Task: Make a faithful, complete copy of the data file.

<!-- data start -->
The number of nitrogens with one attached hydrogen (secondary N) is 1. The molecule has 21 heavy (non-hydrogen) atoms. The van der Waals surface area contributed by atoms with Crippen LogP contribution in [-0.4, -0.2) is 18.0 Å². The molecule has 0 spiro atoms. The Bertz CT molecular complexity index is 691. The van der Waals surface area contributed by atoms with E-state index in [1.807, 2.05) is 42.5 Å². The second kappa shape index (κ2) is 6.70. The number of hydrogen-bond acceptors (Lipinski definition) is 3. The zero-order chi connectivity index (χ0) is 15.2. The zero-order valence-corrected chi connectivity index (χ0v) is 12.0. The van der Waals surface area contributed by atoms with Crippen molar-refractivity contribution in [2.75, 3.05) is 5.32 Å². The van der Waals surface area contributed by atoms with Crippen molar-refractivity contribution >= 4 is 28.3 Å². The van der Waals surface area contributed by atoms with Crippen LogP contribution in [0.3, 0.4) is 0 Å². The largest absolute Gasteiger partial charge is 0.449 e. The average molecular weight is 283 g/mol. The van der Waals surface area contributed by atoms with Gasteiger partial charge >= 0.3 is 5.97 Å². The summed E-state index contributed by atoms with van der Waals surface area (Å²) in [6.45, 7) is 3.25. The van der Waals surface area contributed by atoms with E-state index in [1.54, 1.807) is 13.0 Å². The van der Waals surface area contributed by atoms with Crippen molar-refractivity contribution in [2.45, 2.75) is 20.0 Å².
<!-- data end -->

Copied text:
The number of nitrogens with one attached hydrogen (secondary N) is 1. The molecule has 21 heavy (non-hydrogen) atoms. The van der Waals surface area contributed by atoms with Crippen LogP contribution in [-0.4, -0.2) is 18.0 Å². The molecule has 0 spiro atoms. The Bertz CT molecular complexity index is 691. The van der Waals surface area contributed by atoms with E-state index in [1.807, 2.05) is 42.5 Å². The second kappa shape index (κ2) is 6.70. The number of hydrogen-bond acceptors (Lipinski definition) is 3. The zero-order chi connectivity index (χ0) is 15.2. The zero-order valence-corrected chi connectivity index (χ0v) is 12.0. The van der Waals surface area contributed by atoms with Crippen molar-refractivity contribution in [2.75, 3.05) is 5.32 Å². The van der Waals surface area contributed by atoms with Crippen molar-refractivity contribution >= 4 is 28.3 Å². The van der Waals surface area contributed by atoms with Crippen LogP contribution in [0.3, 0.4) is 0 Å². The largest absolute Gasteiger partial charge is 0.449 e. The average molecular weight is 283 g/mol. The van der Waals surface area contributed by atoms with Gasteiger partial charge >= 0.3 is 5.97 Å². The summed E-state index contributed by atoms with van der Waals surface area (Å²) in [6.45, 7) is 3.25. The van der Waals surface area contributed by atoms with E-state index in [1.54, 1.807) is 13.0 Å². The van der Waals surface area contributed by atoms with Crippen molar-refractivity contribution in [2.45, 2.75) is 20.0 Å².